New bill would allow "tax delinquent" bars and restaurants to keep liquor licenses [UPDATE]
Every day, the Minnesota Department of Revenue updates a public list of businesses that are more than ten days behind on their liquor tax obligations. After another three days, those same businesses are forbidden from purchasing more booze until they settle their bill, and any distributor who's caught breaking this law could lose their own license for 60 days and face a $2,000 fine.
Heidi's gets dinged in state's latest liquor posting
|Rep. Paul Anderson (R-Starbuck)|
Anderson says he was motivated by a restaurant in his district that found itself on the delinquency list after accidentally undercharging customers on liquor taxes. Although he declines to name the restaurant, he insists, "This is not an isolated incident."
Indeed, other restaurants have cried foul in recent years. Heidi's once turned up on the delinquency list even though the owners were able to provide City Pages with a tax statement showing a zero-balance.
For Anderson's legislation to be effective, it requires both the business and the state to work out a repayment deal in good faith. A spokesman for the Minnesota Department of Revenue declined to comment on this story, noting on Monday that members of the department's policy and legal teams were still reviewing the matter with legislators.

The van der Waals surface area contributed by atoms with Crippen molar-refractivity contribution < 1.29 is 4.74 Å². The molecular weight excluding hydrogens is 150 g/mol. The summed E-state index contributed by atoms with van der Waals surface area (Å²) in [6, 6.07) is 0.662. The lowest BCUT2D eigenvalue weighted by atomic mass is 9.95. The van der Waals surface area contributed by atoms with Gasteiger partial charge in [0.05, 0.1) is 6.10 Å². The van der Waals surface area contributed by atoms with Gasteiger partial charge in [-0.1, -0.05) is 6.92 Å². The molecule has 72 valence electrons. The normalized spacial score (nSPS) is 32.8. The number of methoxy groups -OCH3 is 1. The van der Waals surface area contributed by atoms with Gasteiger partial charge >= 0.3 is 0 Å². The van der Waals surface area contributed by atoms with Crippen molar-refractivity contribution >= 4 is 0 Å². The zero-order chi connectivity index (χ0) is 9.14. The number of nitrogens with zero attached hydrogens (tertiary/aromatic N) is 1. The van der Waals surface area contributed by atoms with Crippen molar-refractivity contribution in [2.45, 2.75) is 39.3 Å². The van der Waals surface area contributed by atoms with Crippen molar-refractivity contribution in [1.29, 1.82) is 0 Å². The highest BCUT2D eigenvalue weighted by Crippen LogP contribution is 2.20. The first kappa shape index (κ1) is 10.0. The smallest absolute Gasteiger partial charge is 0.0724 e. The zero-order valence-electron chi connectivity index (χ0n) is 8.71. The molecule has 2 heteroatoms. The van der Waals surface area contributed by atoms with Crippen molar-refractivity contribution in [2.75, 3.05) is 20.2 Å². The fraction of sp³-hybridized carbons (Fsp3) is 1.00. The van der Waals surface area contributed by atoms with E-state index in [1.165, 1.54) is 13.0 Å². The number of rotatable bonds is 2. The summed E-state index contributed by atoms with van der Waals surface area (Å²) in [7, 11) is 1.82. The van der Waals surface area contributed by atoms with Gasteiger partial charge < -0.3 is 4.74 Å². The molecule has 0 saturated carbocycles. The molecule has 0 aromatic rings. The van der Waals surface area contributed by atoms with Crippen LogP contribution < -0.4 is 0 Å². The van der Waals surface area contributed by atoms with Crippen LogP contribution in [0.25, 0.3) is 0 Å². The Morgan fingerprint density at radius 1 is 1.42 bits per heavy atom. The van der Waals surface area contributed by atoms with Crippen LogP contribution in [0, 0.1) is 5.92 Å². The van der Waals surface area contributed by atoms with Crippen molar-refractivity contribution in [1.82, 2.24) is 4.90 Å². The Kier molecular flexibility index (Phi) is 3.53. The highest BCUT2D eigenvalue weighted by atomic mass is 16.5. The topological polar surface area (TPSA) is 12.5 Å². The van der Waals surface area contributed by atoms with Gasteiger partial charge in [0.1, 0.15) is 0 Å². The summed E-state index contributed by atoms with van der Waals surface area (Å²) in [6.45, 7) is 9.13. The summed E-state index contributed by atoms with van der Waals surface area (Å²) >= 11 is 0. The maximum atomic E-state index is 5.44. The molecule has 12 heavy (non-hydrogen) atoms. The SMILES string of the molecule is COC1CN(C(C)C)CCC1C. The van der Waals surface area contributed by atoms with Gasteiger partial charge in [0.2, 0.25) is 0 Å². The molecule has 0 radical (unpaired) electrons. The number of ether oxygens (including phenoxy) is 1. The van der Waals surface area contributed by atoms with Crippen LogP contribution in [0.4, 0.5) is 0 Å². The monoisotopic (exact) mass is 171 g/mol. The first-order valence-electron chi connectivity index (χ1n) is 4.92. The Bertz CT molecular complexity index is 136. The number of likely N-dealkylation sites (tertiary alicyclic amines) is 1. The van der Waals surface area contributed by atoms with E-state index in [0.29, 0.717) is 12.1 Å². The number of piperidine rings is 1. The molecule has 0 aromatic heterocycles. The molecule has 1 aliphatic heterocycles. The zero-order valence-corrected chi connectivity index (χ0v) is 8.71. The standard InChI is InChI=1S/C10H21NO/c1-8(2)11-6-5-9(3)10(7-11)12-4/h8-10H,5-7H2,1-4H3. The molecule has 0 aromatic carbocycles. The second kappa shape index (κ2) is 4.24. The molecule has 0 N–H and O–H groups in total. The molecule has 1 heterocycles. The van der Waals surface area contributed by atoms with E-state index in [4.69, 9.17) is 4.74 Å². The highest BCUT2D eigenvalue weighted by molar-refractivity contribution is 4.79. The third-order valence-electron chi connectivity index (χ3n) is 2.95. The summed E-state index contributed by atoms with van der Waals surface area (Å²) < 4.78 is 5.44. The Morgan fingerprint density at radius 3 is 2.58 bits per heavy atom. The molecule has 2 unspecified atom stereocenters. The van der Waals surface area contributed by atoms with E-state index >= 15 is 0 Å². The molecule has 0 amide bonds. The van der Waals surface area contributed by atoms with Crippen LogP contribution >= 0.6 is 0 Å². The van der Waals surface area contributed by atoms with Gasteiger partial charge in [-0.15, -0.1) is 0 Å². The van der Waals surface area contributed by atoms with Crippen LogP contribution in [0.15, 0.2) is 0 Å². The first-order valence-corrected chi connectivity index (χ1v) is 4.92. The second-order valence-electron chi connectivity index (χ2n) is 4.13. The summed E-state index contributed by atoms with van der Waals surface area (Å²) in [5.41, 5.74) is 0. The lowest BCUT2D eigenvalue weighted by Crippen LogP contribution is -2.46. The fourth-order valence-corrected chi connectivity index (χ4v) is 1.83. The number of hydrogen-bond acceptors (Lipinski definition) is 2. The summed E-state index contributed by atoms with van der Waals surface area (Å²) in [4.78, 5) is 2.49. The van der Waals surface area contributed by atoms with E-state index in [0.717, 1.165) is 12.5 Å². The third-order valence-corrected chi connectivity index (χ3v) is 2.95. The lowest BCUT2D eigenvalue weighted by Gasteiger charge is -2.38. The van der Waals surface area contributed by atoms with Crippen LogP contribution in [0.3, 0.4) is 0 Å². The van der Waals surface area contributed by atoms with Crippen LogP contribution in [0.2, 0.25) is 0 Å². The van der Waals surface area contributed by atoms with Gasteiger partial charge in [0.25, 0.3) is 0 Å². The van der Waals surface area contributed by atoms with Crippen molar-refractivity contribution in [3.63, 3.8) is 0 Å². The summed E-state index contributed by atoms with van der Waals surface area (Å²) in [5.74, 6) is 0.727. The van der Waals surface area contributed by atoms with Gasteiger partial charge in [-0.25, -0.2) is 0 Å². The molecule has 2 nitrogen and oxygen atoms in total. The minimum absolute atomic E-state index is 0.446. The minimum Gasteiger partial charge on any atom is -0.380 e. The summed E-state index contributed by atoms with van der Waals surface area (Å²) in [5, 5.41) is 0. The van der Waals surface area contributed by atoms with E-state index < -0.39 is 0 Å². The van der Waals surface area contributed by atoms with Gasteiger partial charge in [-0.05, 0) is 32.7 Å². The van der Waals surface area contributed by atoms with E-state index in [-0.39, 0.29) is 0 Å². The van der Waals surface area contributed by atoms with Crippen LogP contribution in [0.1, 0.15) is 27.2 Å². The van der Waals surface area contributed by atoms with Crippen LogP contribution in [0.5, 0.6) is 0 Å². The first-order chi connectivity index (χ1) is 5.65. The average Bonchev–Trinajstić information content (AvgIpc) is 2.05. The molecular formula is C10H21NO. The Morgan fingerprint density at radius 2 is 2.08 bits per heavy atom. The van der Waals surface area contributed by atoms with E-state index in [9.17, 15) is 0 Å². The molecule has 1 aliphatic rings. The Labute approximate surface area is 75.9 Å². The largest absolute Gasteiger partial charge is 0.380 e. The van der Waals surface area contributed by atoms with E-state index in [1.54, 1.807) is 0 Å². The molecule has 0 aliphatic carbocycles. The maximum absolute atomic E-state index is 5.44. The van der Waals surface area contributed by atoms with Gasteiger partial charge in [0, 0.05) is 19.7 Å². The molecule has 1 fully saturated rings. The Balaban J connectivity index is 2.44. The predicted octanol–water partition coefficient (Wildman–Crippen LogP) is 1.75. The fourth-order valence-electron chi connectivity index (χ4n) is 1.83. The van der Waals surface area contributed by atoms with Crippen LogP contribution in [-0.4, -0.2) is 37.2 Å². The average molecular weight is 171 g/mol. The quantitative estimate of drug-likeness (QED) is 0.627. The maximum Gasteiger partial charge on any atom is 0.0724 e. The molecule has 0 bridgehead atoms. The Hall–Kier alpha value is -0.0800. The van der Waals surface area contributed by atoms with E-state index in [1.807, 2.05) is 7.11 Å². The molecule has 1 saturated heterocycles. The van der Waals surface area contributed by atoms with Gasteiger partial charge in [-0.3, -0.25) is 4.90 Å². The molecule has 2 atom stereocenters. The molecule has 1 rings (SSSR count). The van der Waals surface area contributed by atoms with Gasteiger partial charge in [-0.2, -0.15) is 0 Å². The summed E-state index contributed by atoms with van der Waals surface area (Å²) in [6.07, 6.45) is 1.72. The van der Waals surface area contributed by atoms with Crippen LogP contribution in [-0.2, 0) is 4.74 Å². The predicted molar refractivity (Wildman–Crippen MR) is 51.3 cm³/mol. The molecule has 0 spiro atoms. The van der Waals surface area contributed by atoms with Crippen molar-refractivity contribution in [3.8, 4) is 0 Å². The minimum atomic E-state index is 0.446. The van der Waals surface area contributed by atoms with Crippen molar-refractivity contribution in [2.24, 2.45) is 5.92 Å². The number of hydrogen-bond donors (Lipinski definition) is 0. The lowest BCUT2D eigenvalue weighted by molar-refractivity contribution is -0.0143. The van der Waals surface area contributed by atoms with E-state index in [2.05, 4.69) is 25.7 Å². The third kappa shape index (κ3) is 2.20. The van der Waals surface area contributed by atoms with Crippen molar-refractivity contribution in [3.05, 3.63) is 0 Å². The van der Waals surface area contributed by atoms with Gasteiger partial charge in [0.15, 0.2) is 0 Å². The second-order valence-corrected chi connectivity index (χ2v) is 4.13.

::: UPDATE :::
The Minnesota Department of Revenue produced a memo this morning estimating that Anderson's legislation -- which was intended as an amendment to an broader tax bill -- would cost the state more than $2.4 million (see page 2). It assumes that all tax delinquents would want a repayment plan and that one out of five would default, a number, they say, based on previous experience.
As a result, Rep. Greg Davids spiked the amendment for fear that it would detract votes from the main bill. He had been carrying the amendment at the committee level on behalf of Anderson (who couldn't be reached for comment). But Davids promised to redraft and reintroduce it next year with a narrow definition of who could and couldn't take advantage of a repayment plan, saying, "We'll live to fight another day."